Highland Peoples of New Guinea
Fifty years ago the New Guinea highlands were isolated and unknown to outsiders. As the highland peoples of New Guinea are among the last large groups to be brought into the world community, they are of major interest to ecologists, social anthropologists and cultural historians. This study synthesises previous anthropological research on the New Guinea highland peoples and cultures and demonstrates the interrelations of ecological adaptation, population and society. In describing, analysing and comparing the technology, culture and community life of peoples of the highland and the highland fringe, Professor Brown shows the special character of these societies, which have developed in isolation. In addition to examining the unique regional development of the New Guinea highland peoples, this book, a study in ecological and social anthropology, brings together theses two analytical fields and demonstrates their interrelationships.
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LIFE IN THE HIGHLAND HABITAT
AGRICULTURE AND POPULATION
LAND AND LOCALITY
FAMILY AND KINSHIP
COHESION AND COMPETITION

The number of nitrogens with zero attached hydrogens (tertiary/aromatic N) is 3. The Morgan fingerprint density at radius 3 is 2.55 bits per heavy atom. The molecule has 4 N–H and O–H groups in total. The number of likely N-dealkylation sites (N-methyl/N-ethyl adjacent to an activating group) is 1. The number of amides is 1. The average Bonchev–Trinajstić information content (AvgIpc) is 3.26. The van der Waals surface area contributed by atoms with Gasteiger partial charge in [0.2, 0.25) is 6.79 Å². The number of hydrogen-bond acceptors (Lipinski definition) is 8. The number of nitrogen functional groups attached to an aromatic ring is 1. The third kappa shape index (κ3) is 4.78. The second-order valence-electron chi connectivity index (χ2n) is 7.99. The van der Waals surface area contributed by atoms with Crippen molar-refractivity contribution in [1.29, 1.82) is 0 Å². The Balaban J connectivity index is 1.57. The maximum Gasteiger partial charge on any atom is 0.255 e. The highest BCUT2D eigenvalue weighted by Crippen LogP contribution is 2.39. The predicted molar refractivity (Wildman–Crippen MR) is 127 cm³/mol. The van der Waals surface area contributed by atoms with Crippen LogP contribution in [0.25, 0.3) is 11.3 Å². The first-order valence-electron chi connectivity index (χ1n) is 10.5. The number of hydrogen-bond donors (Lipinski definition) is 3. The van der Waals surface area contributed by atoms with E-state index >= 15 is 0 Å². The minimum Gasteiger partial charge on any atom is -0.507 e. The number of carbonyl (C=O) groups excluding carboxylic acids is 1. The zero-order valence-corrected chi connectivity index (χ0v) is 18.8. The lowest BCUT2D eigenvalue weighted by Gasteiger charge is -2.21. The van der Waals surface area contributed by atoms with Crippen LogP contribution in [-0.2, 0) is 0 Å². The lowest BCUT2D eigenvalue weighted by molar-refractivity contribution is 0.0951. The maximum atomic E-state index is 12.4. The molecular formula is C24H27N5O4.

activities affines agricultural intensity alliance altitudes axes Balim bananas Bena Bena boys central highlands Chimbu cooked crops cult cultivation cultural Dani decorated densely diet domestic pigs eastern highlands enemy Enga exchange exogamous fallow feathers fence festivals fighting forest Gadsup garden land gifts girls group territory Guinea highlands Hagen hamlets highland fringe highland societies Huli husband individual initiation intergroup Irian Jaya Kapauku killed kinship kinsmen Kyaka larger leaders male marriage married meat Melanesia men's house Mintima Naregu Nauru neighbors nuts pandanus Papua New Guinea patrilineal payments permanent phratry pig feast plants political population density pork practices production rarely region relations relatives ritual sago settlement sexual shells slopes social soil sometimes sorcery square miles stone subclan sweet potatoes taro Telefomin tion trade trees usually vegetables village Wahgi Wahgi Valley warfare wild wives women women's houses young